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Corporate insolvency can be an emotionally challenging process, just as it is a financially complex procedure, as valued employees could be left out of work, and retirees’ company pensions may also be hit.

The Pension Protection Fund exists to ensure those nearing retirement are not excessively disadvantaged due to their employer going out of business; however, up until now, those who have worked for the same company for their entire careers have been somewhat neglected by the system.

For example, an employee who had stayed in the same job for 40 years and contributed to a workplace pension worth £50,000 throughout that time would have had their compensation from the PPF capped at £31,380.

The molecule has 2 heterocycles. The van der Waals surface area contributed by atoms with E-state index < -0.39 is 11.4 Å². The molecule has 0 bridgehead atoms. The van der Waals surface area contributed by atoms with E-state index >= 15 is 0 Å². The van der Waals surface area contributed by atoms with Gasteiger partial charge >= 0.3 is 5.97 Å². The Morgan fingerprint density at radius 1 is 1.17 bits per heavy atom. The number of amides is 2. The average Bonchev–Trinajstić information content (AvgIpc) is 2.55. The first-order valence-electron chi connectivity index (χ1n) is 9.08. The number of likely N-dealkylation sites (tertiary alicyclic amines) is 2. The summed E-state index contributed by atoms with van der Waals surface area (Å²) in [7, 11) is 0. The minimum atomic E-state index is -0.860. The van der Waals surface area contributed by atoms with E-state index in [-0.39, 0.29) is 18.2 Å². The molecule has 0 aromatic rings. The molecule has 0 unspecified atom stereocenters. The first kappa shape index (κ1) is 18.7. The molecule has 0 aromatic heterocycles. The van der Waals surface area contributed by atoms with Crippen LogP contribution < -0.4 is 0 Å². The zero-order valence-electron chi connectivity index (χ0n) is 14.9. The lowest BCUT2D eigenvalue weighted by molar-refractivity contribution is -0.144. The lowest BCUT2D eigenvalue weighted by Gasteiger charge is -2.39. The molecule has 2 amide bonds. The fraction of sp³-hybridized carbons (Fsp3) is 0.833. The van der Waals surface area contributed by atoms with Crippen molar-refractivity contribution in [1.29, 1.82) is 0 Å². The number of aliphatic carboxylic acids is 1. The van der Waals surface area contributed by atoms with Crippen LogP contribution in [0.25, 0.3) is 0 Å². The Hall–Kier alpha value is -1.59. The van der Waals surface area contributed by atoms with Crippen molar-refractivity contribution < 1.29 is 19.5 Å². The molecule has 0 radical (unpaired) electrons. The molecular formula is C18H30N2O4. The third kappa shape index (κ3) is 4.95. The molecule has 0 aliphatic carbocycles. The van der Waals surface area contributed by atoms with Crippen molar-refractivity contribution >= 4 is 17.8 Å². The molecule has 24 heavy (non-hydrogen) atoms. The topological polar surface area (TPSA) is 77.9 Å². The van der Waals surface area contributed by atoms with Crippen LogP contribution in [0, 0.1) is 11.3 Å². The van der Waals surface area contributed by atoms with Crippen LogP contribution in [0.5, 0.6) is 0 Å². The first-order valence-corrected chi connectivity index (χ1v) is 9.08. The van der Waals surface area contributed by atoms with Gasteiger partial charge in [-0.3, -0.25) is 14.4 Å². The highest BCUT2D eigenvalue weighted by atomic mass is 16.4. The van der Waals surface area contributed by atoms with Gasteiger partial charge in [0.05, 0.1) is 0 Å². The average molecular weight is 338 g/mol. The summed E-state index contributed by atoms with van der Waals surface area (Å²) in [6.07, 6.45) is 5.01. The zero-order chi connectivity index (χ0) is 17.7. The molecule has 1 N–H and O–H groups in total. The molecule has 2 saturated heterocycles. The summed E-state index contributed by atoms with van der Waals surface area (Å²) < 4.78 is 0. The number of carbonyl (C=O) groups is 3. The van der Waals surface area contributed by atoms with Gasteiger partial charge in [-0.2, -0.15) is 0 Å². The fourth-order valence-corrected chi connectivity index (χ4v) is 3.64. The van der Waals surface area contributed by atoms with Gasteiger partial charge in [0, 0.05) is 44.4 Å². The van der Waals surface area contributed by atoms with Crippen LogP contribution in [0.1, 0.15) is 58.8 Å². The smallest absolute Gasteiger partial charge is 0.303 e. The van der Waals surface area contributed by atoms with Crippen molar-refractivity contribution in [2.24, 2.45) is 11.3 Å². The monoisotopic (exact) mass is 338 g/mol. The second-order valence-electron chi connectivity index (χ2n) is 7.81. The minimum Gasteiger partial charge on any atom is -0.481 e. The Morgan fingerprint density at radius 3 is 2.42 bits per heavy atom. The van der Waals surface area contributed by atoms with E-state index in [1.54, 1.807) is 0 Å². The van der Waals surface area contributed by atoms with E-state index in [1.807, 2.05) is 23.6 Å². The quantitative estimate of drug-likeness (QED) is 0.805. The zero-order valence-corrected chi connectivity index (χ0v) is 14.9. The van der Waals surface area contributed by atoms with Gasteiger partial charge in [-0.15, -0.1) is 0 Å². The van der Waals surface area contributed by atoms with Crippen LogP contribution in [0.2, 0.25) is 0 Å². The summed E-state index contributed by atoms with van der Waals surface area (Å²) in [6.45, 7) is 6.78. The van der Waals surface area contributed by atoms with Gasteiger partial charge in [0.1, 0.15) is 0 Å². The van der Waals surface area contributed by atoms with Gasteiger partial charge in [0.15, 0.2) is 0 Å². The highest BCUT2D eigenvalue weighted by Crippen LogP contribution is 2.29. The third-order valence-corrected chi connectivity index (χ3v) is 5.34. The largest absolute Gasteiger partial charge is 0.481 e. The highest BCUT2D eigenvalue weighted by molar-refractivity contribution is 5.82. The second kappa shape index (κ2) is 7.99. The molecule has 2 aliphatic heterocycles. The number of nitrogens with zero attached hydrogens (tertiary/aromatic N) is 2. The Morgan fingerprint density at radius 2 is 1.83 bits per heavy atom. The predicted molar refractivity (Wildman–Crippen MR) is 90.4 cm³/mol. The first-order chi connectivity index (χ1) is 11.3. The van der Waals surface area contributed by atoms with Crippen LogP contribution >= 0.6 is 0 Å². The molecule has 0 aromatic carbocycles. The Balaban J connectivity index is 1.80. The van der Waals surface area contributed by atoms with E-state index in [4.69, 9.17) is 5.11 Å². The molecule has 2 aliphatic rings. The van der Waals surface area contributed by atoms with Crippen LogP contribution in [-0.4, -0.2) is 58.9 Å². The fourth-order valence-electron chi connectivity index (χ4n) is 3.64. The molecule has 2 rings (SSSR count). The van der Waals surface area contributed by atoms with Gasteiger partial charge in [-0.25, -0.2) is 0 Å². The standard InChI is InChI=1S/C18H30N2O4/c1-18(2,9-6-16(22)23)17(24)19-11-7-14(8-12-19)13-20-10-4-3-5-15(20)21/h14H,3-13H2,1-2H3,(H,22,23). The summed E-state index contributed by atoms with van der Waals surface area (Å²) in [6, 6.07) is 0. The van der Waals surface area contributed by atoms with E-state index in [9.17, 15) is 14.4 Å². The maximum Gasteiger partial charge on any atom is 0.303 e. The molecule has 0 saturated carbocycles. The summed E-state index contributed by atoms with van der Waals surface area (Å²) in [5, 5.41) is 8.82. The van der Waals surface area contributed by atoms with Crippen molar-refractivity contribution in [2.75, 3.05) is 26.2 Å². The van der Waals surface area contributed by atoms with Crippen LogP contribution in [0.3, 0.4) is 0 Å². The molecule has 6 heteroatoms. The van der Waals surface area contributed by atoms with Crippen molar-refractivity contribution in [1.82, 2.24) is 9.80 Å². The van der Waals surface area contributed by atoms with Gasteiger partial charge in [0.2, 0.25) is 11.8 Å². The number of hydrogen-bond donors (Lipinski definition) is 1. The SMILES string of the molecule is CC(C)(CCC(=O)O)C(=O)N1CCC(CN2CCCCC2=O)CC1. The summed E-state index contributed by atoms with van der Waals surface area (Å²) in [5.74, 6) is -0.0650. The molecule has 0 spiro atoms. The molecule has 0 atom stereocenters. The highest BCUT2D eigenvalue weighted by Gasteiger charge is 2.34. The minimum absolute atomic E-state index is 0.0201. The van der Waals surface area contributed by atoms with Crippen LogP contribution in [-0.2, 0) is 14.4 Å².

New rules allow the cap to be raised by 3% for each year of long service, counting from the 21st year upwards.

That would mean, in the example given above, the total payout to the individual would be £45,000, almost as much as their original pension would have paid.

It is one measure that should make corporate insolvency a little fairer on those employees left behind, and could mean fewer sleepless nights for company directors whose businesses have collapsed through no fault of their own.